The company also reported today, as it had previously, that Jobs never exercised his own options. Along with an earlier set of 10 million options, the 7.5 million options from 2001 were cancelled in March 2003, when Jobs was instead given 5 million shares of restricted stock, the company said.

So canceling 17.5 million shares and getting 5 million instead is what Aiden?

Sure isn't $850 million..

Very well said Peace :D
Its sad that some other members in this forum will make statements simply to stir up some drama for their own amusement, incorrect as it usually is.

AidenShaw
Jan 1, 2007, 08:47 PM
Very well said Peace :D
Its sad that some other members in this forum will make statements simply to stir up some drama for their own amusement, incorrect as it usually is.

Our "drama" is pretty obvious:

- Not cashing in illegally granted shares does not erase the crime

- 10 million shares at $85 per is in fact fairly close to $850 million (although Jobs has already cashed in 4.5 million shares)

- The fact that the $84M restatement is no more than a rounding error in Apple's bank balance doesn't make the crime less important


I feel sorry that several here can't allow themselves to consider the fact that Apple has committed a crime in this matter. We can discuss opinions on whether it is possible that Jobs will have to resign, but Apple itself admits the crime in its filing.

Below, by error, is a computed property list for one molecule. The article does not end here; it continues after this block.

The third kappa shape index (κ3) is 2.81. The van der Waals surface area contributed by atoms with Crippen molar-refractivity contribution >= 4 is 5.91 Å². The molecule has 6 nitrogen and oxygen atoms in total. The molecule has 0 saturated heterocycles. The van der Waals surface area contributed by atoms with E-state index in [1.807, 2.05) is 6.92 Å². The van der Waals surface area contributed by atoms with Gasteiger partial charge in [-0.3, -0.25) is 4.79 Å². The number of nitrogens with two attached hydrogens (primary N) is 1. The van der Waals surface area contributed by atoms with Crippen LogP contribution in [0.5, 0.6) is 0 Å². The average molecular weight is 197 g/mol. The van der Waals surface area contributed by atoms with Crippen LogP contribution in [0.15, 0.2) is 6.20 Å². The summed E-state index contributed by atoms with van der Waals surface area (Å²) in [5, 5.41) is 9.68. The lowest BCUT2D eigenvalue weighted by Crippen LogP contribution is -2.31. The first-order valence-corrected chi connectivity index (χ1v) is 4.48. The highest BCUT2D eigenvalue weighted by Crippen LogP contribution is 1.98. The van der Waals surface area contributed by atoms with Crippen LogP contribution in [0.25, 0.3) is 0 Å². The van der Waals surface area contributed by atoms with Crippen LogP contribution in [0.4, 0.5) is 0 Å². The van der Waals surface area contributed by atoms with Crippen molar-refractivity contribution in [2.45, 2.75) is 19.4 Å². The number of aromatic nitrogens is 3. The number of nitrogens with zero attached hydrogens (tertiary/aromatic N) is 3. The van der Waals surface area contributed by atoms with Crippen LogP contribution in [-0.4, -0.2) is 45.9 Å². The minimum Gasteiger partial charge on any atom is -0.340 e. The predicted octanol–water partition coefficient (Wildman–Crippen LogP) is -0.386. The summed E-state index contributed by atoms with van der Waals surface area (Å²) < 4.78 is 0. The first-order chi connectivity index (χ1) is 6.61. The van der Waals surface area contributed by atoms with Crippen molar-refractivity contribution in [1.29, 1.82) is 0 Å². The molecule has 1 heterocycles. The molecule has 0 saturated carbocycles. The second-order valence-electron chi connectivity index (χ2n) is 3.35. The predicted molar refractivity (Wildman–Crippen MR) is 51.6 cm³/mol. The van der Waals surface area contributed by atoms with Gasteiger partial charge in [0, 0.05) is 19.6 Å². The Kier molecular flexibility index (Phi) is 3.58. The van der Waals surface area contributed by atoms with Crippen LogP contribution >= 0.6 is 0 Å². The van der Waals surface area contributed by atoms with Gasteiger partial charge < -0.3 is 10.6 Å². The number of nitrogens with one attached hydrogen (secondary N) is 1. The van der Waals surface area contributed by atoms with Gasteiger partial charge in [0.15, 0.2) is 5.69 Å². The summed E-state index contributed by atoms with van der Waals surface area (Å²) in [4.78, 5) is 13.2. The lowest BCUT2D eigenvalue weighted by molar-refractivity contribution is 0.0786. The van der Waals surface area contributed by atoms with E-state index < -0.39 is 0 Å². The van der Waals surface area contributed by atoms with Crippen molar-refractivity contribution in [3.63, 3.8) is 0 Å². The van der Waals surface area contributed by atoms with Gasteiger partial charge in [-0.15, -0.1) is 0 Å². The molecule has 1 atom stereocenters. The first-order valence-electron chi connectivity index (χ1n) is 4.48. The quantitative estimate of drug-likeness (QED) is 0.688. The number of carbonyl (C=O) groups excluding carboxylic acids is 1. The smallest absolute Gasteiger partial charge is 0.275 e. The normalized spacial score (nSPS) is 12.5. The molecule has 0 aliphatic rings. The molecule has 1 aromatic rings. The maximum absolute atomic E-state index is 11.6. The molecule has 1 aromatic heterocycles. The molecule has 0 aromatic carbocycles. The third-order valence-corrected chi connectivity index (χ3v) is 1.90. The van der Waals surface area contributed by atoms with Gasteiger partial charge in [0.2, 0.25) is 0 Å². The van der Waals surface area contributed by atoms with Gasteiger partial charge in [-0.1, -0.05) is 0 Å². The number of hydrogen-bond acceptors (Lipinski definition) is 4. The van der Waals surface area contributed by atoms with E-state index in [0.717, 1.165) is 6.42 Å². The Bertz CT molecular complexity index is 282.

(I realize that there is a difference between "civil" and "criminal" malfeasance, and I'm not sure whether Apple's wrongdoings are in fact criminal.... But, since I'm only interested in the drama, I'll use the word "crime" ;) )

cynerjist
Jan 1, 2007, 10:11 PM
Our "drama" is pretty obvious:

- Not cashing in illegally granted shares does not erase the crime

- 10 million shares at $85 per is in fact fairly close to $850 million (although Jobs has already cashed in 4.5 million shares)

- The fact that the $84M restatement is no more than a rounding error in Apple's bank balance doesn't make the crime less important


I feel sorry that several here can't allow themselves to consider the fact that Apple has committed a crime in this matter. We can discuss opinions on whether it is possible that Jobs will have to resign, but Apple itself admits the crime in its filing.


(I realize that there is a difference between "civil" and "criminal" malfeasance, and I'm not sure whether Apple's wrongdoings are in fact criminal.... But, since I'm only interested in the drama, I'll use the word "crime" ;) )